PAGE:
More on Police Immunity

I've recently commented on the ways our legal system protects police officers from civil liability for excessive force and other constitutional violations. See:

Ferguson proves police militarization is a problem, but worse is their immunization from civil liability


Deference to Authority Based on Questionable Authority

Now, the author of the Constitutional Law textbook I used in law school, professor Erwin Chemerinsky, has also chimed in about the topic, in an excellent piece titled "How the Supreme Court Protects Bad Cops." A snippet:

Because it is so difficult to sue government entities, most victims’ only recourse is to sue the officers involved. But here, too, the Supreme Court has created often insurmountable obstacles. The court has held that all government officials sued for monetary damages can raise “immunity” as a defense. Police officers and other law enforcement personnel who commit perjury have absolute immunity and cannot be sued for money, even when it results in the imprisonment of an innocent person.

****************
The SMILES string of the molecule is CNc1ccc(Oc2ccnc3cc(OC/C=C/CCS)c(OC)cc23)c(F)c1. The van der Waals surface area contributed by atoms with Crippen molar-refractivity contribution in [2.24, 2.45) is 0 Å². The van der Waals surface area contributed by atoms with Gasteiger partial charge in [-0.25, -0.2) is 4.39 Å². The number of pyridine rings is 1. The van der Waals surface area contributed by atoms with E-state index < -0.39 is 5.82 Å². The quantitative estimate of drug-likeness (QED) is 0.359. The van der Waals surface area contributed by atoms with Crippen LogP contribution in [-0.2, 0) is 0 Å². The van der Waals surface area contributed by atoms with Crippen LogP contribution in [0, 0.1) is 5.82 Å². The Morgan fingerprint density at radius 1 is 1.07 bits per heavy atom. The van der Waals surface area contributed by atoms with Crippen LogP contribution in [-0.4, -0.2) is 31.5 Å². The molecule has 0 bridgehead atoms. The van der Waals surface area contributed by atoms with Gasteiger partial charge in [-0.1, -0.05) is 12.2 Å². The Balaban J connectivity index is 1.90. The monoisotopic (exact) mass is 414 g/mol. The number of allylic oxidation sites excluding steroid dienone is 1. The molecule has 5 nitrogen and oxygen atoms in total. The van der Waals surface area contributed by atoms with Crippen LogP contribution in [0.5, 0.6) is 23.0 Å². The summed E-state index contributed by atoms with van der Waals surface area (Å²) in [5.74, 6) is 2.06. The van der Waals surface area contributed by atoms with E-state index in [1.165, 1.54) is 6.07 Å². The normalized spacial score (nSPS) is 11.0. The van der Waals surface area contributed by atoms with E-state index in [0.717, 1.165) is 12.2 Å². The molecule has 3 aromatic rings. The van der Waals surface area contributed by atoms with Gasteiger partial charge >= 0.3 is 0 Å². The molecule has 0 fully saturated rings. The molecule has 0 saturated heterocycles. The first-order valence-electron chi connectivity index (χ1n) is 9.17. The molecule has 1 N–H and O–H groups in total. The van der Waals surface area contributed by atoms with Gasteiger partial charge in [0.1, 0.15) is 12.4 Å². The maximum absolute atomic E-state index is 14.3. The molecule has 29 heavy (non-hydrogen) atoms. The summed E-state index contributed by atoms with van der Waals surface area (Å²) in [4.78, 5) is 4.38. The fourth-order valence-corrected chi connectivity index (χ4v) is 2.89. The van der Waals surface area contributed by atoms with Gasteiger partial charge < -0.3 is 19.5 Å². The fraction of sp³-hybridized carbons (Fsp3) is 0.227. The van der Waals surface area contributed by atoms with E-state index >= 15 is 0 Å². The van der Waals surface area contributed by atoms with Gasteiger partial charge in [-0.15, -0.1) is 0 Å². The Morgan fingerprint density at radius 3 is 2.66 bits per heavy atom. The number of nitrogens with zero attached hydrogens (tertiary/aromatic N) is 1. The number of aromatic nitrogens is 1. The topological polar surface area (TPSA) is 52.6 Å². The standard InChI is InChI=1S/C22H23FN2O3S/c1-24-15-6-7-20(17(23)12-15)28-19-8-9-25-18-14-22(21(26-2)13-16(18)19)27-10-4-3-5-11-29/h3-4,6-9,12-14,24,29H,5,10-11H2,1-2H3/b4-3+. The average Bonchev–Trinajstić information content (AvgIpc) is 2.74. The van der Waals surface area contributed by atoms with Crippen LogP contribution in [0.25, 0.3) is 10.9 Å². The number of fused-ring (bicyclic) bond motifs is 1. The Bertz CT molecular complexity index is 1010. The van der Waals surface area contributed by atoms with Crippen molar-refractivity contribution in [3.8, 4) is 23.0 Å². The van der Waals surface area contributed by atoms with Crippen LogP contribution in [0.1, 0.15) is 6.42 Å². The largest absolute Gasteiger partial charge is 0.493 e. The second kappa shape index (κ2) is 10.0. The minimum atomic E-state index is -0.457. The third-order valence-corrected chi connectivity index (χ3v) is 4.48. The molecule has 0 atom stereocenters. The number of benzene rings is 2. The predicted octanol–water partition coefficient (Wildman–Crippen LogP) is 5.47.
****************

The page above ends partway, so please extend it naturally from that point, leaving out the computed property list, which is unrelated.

I highly recommend this piece, not just because it echoes the points I've recently made, but because this topic is important and worth everyone's attention. Judges shield police officers from accountability. Without accountability, there will be no restraint.